BBC Radio 2 shortlists the 20 greatest dance records

Is Billie Jean the song most likely to get you moonwalking onto the dancefloor?
Is Billie Jean the song most likely to get you moonwalking onto the dancefloor?

It might not be the go-to station for most dance music aficionados, but this isn't stopping BBC Radio 2 from celebrating the genre with a special season of programmes. To launch this, it's asking you to vote for the greatest dance music record of all time.

You can choose from a shortlist of 20 records, and it's a controversial one to say the least. Eschewing many contemporary contenders, it covers funk (James Brown's Get Up (I Feel Like Being a) Sex Machine), disco (Donna Summer's I Feel Love), pop (Billie Jean by Michael Jackson) house (MARRS, Pump Up The Volume) and several other genres.

The full list is as follows:

1. The Charades - Key To My Happiness
2. James Brown - Get Up (I Feel Like Being a) Sex Machine
3. The Detroit Spinners - I'll Be Around
4. Cymande - Bra
5. Maceo and The Macks - Cross The Tracks
6. Donna Summer - I Feel Love
7. Loleatta Holloway - Runaway
8. Gloria Gaynor - This Love Affair
9. Gwen McRae - All This Love That I'm Giving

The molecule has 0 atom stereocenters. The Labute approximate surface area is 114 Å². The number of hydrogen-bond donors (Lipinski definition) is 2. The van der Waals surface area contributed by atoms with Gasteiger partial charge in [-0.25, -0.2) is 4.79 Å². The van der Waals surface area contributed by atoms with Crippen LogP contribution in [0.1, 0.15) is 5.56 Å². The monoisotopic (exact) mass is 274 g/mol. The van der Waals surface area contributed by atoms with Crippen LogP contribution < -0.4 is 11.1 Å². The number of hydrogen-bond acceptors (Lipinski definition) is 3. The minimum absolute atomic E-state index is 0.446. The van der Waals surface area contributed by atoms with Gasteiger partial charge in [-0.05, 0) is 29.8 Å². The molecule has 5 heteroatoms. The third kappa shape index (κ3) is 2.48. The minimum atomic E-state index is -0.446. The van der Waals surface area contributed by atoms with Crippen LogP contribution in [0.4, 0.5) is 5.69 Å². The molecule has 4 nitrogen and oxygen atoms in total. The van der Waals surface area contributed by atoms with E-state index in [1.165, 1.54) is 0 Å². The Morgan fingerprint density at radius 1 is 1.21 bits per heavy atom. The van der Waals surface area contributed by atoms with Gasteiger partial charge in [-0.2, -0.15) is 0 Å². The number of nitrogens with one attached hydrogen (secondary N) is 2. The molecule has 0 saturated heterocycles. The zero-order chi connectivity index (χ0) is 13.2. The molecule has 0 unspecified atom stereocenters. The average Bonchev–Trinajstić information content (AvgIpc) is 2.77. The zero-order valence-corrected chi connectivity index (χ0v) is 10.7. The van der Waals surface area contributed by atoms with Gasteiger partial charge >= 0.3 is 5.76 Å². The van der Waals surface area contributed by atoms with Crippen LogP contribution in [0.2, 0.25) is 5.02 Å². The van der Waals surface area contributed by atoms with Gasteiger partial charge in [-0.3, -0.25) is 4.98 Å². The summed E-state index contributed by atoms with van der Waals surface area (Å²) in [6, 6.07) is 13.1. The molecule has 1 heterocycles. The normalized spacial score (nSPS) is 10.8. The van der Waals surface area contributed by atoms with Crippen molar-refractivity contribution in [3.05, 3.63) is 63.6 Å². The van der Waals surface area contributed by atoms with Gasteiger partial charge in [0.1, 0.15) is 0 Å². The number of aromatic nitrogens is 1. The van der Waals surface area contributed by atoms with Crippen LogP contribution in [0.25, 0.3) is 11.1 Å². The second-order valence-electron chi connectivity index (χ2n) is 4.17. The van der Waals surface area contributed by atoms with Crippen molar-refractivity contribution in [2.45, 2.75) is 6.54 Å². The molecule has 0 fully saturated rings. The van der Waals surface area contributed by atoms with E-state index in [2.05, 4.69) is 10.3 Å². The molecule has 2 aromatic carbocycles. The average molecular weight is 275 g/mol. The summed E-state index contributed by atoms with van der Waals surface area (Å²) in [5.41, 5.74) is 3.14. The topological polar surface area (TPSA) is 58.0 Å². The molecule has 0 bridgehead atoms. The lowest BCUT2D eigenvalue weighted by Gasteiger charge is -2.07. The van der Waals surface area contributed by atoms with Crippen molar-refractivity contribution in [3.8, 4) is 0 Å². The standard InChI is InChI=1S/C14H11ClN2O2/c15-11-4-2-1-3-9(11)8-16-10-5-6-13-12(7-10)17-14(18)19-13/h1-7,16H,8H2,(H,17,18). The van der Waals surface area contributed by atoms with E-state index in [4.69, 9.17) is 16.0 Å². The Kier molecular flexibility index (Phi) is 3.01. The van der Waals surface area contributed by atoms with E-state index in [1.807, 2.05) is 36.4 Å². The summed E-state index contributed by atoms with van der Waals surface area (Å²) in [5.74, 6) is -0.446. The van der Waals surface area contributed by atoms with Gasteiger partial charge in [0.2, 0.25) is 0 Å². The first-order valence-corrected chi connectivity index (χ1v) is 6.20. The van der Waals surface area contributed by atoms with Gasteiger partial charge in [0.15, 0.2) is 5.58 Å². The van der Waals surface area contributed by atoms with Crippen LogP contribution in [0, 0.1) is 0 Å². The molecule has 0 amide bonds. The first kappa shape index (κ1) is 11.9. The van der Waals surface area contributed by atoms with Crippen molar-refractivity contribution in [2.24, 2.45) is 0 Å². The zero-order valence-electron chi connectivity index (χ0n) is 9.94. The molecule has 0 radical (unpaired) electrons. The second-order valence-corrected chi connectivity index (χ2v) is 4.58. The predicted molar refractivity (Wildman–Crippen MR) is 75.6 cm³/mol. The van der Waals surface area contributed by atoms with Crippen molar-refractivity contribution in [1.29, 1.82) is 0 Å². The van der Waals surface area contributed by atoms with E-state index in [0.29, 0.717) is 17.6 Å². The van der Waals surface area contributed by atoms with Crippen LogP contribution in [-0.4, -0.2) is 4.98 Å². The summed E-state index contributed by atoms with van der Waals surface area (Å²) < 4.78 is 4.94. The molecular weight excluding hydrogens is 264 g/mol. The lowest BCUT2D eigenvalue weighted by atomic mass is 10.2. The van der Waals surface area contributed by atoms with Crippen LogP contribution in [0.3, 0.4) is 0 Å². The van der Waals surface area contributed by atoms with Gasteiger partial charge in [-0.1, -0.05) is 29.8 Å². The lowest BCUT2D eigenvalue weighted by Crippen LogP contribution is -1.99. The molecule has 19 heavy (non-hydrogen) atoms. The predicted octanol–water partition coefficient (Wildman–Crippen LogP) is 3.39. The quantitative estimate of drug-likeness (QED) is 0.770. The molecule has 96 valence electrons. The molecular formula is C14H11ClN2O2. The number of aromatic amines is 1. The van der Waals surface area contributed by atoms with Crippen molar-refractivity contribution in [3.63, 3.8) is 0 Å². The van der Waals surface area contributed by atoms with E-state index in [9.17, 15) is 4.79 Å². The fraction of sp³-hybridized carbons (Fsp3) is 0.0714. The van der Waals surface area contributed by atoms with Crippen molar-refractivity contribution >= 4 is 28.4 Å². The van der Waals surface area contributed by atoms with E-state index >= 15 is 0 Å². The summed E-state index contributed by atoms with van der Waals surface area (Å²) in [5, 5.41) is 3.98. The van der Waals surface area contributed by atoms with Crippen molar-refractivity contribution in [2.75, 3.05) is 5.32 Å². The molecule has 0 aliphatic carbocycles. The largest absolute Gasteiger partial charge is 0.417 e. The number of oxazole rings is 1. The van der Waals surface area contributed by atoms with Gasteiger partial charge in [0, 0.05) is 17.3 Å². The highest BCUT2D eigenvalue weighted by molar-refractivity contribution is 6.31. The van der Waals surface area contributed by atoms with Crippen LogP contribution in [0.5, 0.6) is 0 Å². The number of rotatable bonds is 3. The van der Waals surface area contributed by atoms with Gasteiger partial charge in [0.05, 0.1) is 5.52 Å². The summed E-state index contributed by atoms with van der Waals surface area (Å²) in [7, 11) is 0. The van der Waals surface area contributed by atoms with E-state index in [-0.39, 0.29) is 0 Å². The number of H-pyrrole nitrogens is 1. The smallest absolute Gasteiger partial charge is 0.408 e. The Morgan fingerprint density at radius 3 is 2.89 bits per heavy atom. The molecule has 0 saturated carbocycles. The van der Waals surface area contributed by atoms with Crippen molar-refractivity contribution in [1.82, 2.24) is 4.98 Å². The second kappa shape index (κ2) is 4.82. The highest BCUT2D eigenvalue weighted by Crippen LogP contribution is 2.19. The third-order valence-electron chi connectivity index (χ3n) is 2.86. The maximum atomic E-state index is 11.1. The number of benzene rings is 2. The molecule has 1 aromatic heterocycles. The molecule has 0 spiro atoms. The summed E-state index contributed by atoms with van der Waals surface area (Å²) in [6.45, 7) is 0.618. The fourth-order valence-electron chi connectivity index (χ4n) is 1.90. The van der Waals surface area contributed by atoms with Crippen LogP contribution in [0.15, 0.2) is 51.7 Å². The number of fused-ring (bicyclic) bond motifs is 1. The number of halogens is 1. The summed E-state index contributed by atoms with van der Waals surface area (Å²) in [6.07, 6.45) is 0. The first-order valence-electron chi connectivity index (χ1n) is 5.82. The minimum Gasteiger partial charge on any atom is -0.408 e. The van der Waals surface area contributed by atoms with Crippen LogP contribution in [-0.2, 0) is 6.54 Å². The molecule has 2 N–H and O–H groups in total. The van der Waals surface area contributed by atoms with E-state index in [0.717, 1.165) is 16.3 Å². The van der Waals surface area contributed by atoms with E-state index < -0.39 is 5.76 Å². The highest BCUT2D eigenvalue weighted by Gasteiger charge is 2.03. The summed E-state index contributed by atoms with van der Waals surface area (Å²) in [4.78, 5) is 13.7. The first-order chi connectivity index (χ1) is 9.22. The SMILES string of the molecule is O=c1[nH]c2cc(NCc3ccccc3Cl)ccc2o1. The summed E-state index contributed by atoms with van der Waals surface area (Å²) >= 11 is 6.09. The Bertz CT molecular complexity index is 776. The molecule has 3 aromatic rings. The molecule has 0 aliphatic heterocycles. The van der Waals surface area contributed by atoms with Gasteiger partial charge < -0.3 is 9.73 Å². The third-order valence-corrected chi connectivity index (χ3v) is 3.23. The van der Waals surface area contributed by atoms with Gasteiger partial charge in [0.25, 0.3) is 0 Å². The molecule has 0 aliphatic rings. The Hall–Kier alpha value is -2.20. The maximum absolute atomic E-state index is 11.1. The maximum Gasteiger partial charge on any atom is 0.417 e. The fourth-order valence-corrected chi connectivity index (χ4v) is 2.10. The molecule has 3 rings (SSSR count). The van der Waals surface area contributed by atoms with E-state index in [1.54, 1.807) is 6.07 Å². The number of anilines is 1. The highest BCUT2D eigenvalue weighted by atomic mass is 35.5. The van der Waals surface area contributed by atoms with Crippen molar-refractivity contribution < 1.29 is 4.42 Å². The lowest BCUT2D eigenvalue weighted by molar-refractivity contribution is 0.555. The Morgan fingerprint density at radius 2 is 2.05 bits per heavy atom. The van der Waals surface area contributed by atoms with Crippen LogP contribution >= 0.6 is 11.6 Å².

10. Michael Jackson - Billie Jean
11. Marshall Jefferson - Move Your Body (The House Music Anthem)
12. MARRS - Pump Up the Volume
13. Steve 'Silk' Hurley - Jack Your Body
14. Rhythim is Rhythim - Strings of Life
15. S-Express -Theme from S-Express
16. Inner City - Big Fun
17. Fingers Inc. - Can You Feel It
18. Soul II Soul - Keep On Movin'
19. Alison Limerick - Where Love Lives
20. Jakatta - American Dream (Joey Negro Mix)

Voting is taking place on the Radio 2 website (where you can also listen to all the shortlisted records) and closes at 23:59 (BST) on Saturday June 14. No word yet on when the winner will be announced, but we can tell you that the Dance Season kicks off on June 21 at 7pm.

By Ben Rogerson

Ben Rogerson

I’m the Deputy Editor of MusicRadar, having worked on the site since its launch in 2007. I previously spent eight years working on our sister magazine, Computer Music. I’ve been playing the piano, gigging in bands and failing to finish tracks at home for more than 30 years, 24 of which I’ve also spent writing about music and the ever-changing technology used to make it.